For this knowledge of right living, we have sought a new name . . . As theology is the science of religious life, and biology the science of physical life . . . so let Oekology be henceforth the science of [our] normal lives . . . the worthiest of all the applied sciences which teaches the principles on which to found . . .a healthy . .  and happy life. (Clarke 1973:120).

Richard’s strong opinions about how to engage people in lifelong learning influenced her approach to education at all age levels. Two experiences vividly illustrated to her the child’s natural ability to learn. She taught classes on minerals for both children and teachers at the Boston Natural History Museum. Some of the material she presented to each group was exactly the same. She observed that the children were far superior at understanding certain concepts than were the adults. She decided to test this observation by teaching the same lessons about minerals to a group of elementary school students and to a class of undergraduates at Harvard. The results showed that “The children trusted to their own observations . . . and were able much sooner than the older pupils to identify and classify minerals” (Clarke 1973:201). This indicated to Richards that something was drastically wrong with the educational system if one result was that learning became more difficult with age. The child’s natural curiosity about life should be given a full range of opportunities for active experimentation.

Richards observed in this elegant and insightful quote, “The zest of intelligent experiment will add great charm to otherwise monotonous duties” (Hunt 1958:99).

In writing about early education for girls, Richards said: We must awaken a spirit of investigation in our girls, as it is often awakened in our boys, but always, I think, in spite of the school training. We must show to the girls who are studying science in our schools that it has a very close relation to our every-day life. We must train them by it to judge for themselves, and not to do everything just as their grandmothers did (Hunt 1958:99).

One view that Richards held strongly was that as soon as children entered school they should be taught about their environment to enable them to live in a rapidly changing world. Education should speak to this need and address real life concerns.

Ms. Richards wrote, Schools should be readily adapting to the new environment . . . but they aren’t . . . The family was foregoing its educational responsibility and schools are usurping it . . . But if the home is retrograding as an education center . . .schools are not advancing fast enough . . . Where will tomorrow’s leaders come from . . . Where will they lead us? Education must teach environment (Clarke :1973:201).

Richards was very critical of learning by rote and of learning fragments, rather than understanding the big picture. She wrote, “The human mind learns by putting things together, not taking them apart.” (Clarke 1973:202). She knew that children were capable of putting things together if given the opportunity.

“I envy a child who rides a bicycle without learning, he just jumps on and rides. We should give children a chance to do more. They do not require much teaching . . . We teach too much. The child is far quicker than the adult to grasp what is suited to him. We present to him something he cannot grasp–the large end–and he wisely refuses it. We call him stubborn when he is only wise. We forget that the abstract is arrived at only after much experience with the concrete. . . What we do to kill learning! We put young children on hard seats, in cramped positions, force into their heads a dead book which must not be crumpled or torn and exclaim: ‘Study! Study! Recite!’ And this when human instinct demands objects to be handled and put together . . . “(Clarke 1973:202-3).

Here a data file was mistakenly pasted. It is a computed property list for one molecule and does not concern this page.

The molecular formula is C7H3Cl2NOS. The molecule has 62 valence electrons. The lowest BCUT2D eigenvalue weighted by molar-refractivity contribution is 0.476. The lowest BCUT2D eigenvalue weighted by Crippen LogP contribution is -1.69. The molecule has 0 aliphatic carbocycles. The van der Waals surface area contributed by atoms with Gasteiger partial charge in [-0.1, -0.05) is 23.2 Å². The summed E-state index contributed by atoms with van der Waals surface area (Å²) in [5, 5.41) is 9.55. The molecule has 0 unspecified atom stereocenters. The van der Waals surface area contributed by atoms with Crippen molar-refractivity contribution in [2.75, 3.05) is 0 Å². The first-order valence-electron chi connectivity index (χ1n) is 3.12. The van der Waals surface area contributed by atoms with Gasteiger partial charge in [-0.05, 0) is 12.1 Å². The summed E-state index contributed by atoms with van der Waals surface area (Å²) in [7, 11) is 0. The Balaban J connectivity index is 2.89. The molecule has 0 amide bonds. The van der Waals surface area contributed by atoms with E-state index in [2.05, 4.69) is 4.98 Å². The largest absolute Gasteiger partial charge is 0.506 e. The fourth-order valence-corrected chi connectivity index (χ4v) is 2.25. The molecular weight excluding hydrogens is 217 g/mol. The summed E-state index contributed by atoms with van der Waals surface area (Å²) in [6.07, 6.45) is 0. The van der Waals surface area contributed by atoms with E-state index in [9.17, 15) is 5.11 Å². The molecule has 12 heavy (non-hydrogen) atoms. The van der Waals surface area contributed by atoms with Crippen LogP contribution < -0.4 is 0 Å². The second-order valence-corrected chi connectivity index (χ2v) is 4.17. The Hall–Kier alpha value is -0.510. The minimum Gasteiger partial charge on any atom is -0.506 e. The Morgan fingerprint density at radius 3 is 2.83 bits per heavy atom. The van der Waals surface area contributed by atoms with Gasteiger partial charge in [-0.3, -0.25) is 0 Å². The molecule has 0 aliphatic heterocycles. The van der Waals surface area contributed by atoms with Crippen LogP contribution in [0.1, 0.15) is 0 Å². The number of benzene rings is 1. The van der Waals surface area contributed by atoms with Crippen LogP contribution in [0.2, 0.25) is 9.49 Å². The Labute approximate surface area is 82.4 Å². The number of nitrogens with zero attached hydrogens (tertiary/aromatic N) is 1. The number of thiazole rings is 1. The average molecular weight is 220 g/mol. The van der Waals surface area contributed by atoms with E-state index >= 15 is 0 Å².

Richards believed that the senses should be engaged in learning about the environment for the learning to be effective.

“Place the child in an environment rich in suggestion . . . furnish the [natural] materials for discovery . . . [s/he] needs pleasant surroundings– color, form, flowers, music–to express [his/her] ideas and to stimulate imaginative thoughts to become master of [his/her] environment. . .It is contrary to all the laws of [human] development to allow the child to pull pieces [of learning] without putting [them] together. [Yet] Botany and Zoology are . . . taught by dissection . . . the destruction of life which has built up the delicate structure . . . Not until the cycle so evident in all [of] nature can be understood in its entirety should [the] analytical habit be formed (Clarke 1973:203- 4).

Richards stressed the importance of early education and exposure and interaction with the environment. Our experience has convinced us that early and consistent progressive training of human beings, whether men or women, by means of a knowledge of the objects in [the] laws of Nature is the best means of developing the powers of the human mind to grasp the meaning of the facts of history . . . to appreciate the best and finally, [for men and women] to take their place as makers of the history of the future . . .(Clarke 1973:204).

Richards devoted much of her effort to the field of nutrition. She lectured widely about food science urging the development of new food products for a better diet. She was appalled by some of the unsanitary practices in use at public restaurants. It wasn’t enough that food looked attractive or filled the belly — it must also provide the proper nutrients in the correct proportions to maintain health.